Finance Minister Zdravko Maric has said that Croatia's tax system is far from being at an optimal level, and efforts should be taken to make the system simpler and more transparent, however, he is against ad hoc solutions which is why comprehensive changes are being prepared.
"You won't hear any speculations from me. That is not good for the tax system or for investments," the minister said in Opatija on Friday where he was attending a conference on the money market.
"Give me some time to prepare a thorough analysis with my colleagues because it is necessary to identify all the deficiencies of the entire tax system regarding property taxation," Maric said announcing the compilation of an analysis with comprehensive solutions by early July. After that the document will be put up for public debate.
Asked by the press about plans for the current highest, 40-percent tax rate on income, Maric said that this income tax rate was discouraging, citing the example of IT experts, physicians, researchers and engineers, which are the professions most in-demand in the EU, however, a solution for that issue has not been found yet and the minister added that it was necessary to take into account all groups in society.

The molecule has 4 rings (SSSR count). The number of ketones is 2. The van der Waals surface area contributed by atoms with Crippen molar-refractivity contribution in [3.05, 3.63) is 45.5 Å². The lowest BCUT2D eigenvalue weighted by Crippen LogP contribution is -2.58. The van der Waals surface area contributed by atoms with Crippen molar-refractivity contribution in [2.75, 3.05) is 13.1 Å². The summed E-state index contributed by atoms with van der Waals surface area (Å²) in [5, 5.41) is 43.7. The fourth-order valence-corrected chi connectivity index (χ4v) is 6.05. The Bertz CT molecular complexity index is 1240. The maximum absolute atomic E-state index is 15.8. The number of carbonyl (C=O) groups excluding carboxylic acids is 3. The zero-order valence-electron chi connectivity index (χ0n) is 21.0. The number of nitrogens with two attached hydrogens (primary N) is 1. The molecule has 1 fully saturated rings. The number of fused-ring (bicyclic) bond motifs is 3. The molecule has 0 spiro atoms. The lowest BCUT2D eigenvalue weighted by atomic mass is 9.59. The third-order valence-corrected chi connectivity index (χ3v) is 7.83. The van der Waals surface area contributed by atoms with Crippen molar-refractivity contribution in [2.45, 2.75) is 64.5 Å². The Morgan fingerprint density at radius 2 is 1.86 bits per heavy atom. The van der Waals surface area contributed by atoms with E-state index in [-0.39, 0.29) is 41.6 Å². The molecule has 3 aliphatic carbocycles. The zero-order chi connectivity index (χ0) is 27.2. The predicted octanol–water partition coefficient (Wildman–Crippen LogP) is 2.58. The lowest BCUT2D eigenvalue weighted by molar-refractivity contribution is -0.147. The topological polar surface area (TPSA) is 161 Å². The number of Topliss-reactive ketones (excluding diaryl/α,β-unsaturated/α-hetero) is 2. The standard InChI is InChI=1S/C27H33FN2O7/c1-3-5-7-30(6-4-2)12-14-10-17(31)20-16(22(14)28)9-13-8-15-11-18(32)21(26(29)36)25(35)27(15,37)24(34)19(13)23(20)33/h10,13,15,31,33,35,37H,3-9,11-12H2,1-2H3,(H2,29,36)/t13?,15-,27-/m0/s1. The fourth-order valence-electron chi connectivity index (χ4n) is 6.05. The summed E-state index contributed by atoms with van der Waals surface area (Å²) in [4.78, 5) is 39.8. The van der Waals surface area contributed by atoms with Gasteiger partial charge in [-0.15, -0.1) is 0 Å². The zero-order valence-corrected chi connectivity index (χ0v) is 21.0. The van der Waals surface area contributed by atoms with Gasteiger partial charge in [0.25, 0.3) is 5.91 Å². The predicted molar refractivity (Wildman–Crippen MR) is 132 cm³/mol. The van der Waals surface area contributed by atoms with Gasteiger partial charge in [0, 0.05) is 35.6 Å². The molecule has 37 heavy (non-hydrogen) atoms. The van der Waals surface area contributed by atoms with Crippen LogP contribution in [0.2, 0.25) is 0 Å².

As for the state investigation office specialised in tax frauds and evasions, Maric said that this service was an integral part of the Finance Ministry and that the service would not be closed.
As for speculations about the termination of the said investigation office, Maric said this had not been considered and that plans were being made to improve cooperation and networking of all services of the prosecutorial authorities.
Asked about the response from the European Commission to the proposed National Reforms Plan recently adopted by the Croatian government, Maric said that the first reactions from Brussels could be expected this month.
During his lecture at the conference on the fiscal policy, Maric said that the government's top priority was economic growth and investments. He elaborated that the economy should be boosted, however, "spectacular impacts" from the budget on the economy cannot be expected and the state could help by reducing administrative barriers.
The finance minister said that Croatia, together with the European Union and the Croatian Bank of Reconstruction and Development (HBOR) was finalising a scheme to finance small and medium-sized businesses. He admitted that the state itself made some procedures more complicated and that regulatory framework should be simplified.
Saturday, September 17, 2016 - 17:48